Basil (Ocimum basilicum) is a tender low-growing herbs in the mint family Lamiaceae. It is native to Iran, India, and other tropical regions of Asia. Basil is considered the 'King of Herbs' by many cookery authors.

Basil is an important culinary herb used in Italian cuisine, and also in Southeast Asian cuisines of Thailand, Vietnam, Cambodia, and Laos. The plant has a strong, pungent and sweet smell. There are many varieties of basils, such as sweet basil, Thai basil, lemon basil and holy basil. The one that used in Italian cuisine is called Sweet Basil and is a main ingredient in pesto, a green Italian oil-and-herb sauce.

Thai basil is a cultivar of Ocimum basilicum, and has a more assertive taste than the sweet basil. The herb has small leaves, purple stems and a subtle licorice or mint flavor.

Lemon Basil is a hybrid between basil (Ocimum basilicum) and African basil (Ocimum americanum). It is a herb grown primarily in northeastern Africa and southern Asia. It has narrower leaves and strong fragrant lemon scent because it contains a chemical called citral. Seeds are formed and dry on the plant after flowering. This herb is a popular herb in Lao, Indonesian, Thai, Arabian and Persian cuisines.

Holy basil or better known as tulsi or tulasi (Ocimum tenuiflorum), is an aromatic plant cultivated for religious and medicinal purposes, and for its essential oil. It is well-known in South Asia. There are two main types cultivated in India, green-leaved (Sri or Lakshmi tulsi) and purple-leaved (Krishna tulsi). Holy basil has leaves are petioles, ovate and slightly toothed. Flowers are purplish in elongated racemes in close whorls.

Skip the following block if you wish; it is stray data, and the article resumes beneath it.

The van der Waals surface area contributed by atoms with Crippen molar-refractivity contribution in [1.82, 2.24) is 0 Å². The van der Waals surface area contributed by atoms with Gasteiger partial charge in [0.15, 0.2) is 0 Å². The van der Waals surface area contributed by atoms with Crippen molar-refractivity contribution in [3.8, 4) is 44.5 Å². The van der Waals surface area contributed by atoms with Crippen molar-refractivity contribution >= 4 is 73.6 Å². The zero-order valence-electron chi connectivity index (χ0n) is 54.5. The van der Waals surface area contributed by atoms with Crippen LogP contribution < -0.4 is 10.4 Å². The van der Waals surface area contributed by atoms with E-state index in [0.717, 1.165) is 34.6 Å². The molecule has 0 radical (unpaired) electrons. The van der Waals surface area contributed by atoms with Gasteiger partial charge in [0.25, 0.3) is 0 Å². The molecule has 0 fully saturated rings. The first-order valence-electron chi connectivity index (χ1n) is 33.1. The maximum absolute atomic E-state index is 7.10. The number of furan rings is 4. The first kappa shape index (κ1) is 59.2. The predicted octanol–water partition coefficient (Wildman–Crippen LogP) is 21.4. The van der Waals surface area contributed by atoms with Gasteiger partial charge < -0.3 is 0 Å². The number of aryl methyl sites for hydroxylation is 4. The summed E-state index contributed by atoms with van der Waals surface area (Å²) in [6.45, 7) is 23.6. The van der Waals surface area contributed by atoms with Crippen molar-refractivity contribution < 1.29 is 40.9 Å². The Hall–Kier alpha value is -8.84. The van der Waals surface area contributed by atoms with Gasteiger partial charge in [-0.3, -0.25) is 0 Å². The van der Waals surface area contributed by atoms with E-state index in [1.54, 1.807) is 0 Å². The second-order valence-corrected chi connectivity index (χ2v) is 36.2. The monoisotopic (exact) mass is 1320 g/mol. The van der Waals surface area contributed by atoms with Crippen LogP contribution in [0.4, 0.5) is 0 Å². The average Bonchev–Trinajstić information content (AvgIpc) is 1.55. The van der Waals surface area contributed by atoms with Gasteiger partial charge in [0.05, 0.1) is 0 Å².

Basil is commonly used fresh in cooked recipes, usually added last to the dish as cooking quickly destroys the flavor. Fresh herbs can be kept in refrigerator for a short time or for a longer period of time in freezer, after being blanched quickly in boiling water. Dried herb loses much of its flavor, and it also tastes very different from the fresh ones, with a very weak coumarin flavor, like hay. Basil is sometimes used with fresh fruits and in fruit jams and sauces.

The seeds of several varieties of basil, when soaked in water, become gelatinous, and are used in drinks and desserts such as falooda or sherbet. The seeds are also used for their medicinal properties in Ayurveda.

Basil can grow between 30-130 cm tall, with opposite, light green and silky leaves 3-11 cm long and 1-6 cm wide. It bears small, white flowers in terminal spike. Basil grows best in hot, dry and well-drained soil. Although it grows best outdoors, it can be planted indoors in a pot. Yellow leaves towards the the bottom of the plants indicates that it needs more sunlight or less fertilizer.

Propagation of basil is by seeds, cuttings, or short cuttings suspended for two weeks or so in water until roots develop. Basil suffers from several diseases such as Furasium wilt (soil-borne fungal disease), gray mold (caused by Botrytis cinerea) and black spot (caused by fungi genus Colletotrichum).

Ocimum basilicumOcimum basilicum
Author: Mikrolit' (Copyleft)

Flower of Ocimum basilicumFlower of Ocimum basilicum
Author: Wildfeuer (Creative Commons Attribution-Share Alike 2.5 Generic)

Thai BasilThai Basil
Author: Risacher (Creative Commons Attribution-Share Alike 2.5 Generic)

Lemon BasilLemon Basil
Author: Kembangraps (Creative Commons Attribution ShareAlike 3.0)

Holy BasilHoly Basil
Author: GourangaUK (public domain)

Basil seedsBasil seeds
Author: BetacommandBot (Creative Commons Attribution ShareAlike 3.0-unported)

 Index of 690 Plants in The Flowering Garden

Copyright © 2008-2018 The Flowering Garden. All Rights Reserved.